PNS Daily Newscast - February 17, 2020 

44 Americans infected, but not all show signs of coronavirus illness; and many NC counties declare themselves 'Second Amendment sanctuaries.'

2020Talks - February 17, 2020 

Nevada's experiment with early caucusing is underway until tomorrow. Some candidates plus some Nevada Culinary Workers Union Local 226 members oppose Medicare for All, but Vermont Sen. Bernie Sanders defends it, with a study just published making the case for it.

Sunshine Week ’09 – It’s Downright “Transparent”

March 16, 2009

Seattle, WA – This is Sunshine Week, an annual reminder about the importance of open government. From March 15 to March 22, Washington voters are being encouraged to let their elected officials know they're being watched – probably more closely this year than ever.

Most Americans do not use tools such as the Freedom of Information Act, but they believe they are important in order to keep government open and honest. A poll commissioned by the American Society of Newspaper Editors and released March 13 found that more than 50 percent of those surveyed believe their local government is "open," but not the federal government. In fact, 74 percent of the respondents called the feds "secretive" – up from 62 percent in a similar poll taken in 2007.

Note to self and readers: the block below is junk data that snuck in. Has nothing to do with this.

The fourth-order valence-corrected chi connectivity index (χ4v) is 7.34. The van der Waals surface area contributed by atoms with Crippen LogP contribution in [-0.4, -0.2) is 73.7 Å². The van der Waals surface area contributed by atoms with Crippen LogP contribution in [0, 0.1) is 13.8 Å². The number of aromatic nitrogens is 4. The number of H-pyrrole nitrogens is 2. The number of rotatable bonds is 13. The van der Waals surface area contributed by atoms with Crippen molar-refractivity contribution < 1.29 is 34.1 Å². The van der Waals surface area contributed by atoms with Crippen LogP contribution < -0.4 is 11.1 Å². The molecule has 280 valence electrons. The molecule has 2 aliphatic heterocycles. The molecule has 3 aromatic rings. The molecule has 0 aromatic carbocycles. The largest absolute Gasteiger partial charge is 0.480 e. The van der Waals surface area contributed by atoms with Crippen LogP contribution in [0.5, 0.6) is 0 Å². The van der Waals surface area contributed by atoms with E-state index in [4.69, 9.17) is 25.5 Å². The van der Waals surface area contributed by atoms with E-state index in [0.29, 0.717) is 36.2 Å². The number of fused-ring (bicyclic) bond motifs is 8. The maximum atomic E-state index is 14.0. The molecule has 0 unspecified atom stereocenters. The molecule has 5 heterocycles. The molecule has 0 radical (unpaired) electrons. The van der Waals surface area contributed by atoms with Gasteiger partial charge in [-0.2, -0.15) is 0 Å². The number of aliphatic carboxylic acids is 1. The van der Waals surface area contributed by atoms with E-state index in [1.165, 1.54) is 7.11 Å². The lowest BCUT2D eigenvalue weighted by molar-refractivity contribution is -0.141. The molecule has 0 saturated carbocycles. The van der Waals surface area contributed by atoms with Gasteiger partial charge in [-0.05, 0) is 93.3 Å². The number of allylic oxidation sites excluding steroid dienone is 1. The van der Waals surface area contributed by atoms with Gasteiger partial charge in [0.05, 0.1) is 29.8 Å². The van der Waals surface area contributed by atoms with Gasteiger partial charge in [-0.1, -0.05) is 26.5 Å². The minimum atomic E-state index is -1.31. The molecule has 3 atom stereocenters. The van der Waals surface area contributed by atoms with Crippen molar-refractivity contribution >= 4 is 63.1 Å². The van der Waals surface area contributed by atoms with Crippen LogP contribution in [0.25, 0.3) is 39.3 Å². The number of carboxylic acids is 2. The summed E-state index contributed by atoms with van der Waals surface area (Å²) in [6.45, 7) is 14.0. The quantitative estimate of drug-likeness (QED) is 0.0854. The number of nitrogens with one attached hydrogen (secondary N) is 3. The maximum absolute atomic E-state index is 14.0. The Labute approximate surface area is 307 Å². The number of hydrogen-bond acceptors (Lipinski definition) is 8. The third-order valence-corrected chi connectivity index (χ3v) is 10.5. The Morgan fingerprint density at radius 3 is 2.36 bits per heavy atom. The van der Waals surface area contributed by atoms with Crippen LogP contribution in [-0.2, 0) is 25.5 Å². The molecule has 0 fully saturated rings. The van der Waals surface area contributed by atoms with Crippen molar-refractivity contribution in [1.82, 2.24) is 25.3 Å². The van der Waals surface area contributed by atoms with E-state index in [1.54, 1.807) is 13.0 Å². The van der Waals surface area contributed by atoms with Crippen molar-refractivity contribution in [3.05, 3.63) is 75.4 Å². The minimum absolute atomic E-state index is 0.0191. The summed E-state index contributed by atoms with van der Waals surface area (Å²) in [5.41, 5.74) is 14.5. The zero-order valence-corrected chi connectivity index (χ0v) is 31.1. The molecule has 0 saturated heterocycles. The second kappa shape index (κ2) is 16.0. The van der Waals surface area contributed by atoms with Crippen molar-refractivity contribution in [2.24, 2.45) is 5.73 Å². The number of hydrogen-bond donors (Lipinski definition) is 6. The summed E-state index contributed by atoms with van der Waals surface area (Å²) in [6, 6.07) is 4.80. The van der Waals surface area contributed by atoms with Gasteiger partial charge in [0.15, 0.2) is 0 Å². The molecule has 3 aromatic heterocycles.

The Obama Administration says it's committed to greater "transparency," so a lot more information already is available online, according to Nancy Eitreim, Seattle, who serves on the national board of the League of Women Voters.

"It means that in the last bills that were passed, information about the earmarks - their sponsors, where they're going, who's getting them and who the contractors are - will be on the Internet."

The survey also found that 79 percent of respondents believe President Obama did the right thing on his first day in office by ordering all federal agencies to presume their information is public. Eitreim suggests looking at and

No matter what the Obama Administration does to improve government transparency, voters must do their part, too, Eitreim stresses. That means reading information and then voicing opinions about it, she says.

"Our democracy really depends on our citizens participating in government. Dig deeper! Go to the library, get online, write a letter or a note or a postcard. After you've done it once, you feel a whole lot better."

The full survey, done by Scripps Howard News Service and Ohio University, is available at

Chris Thomas, Public News Service - WA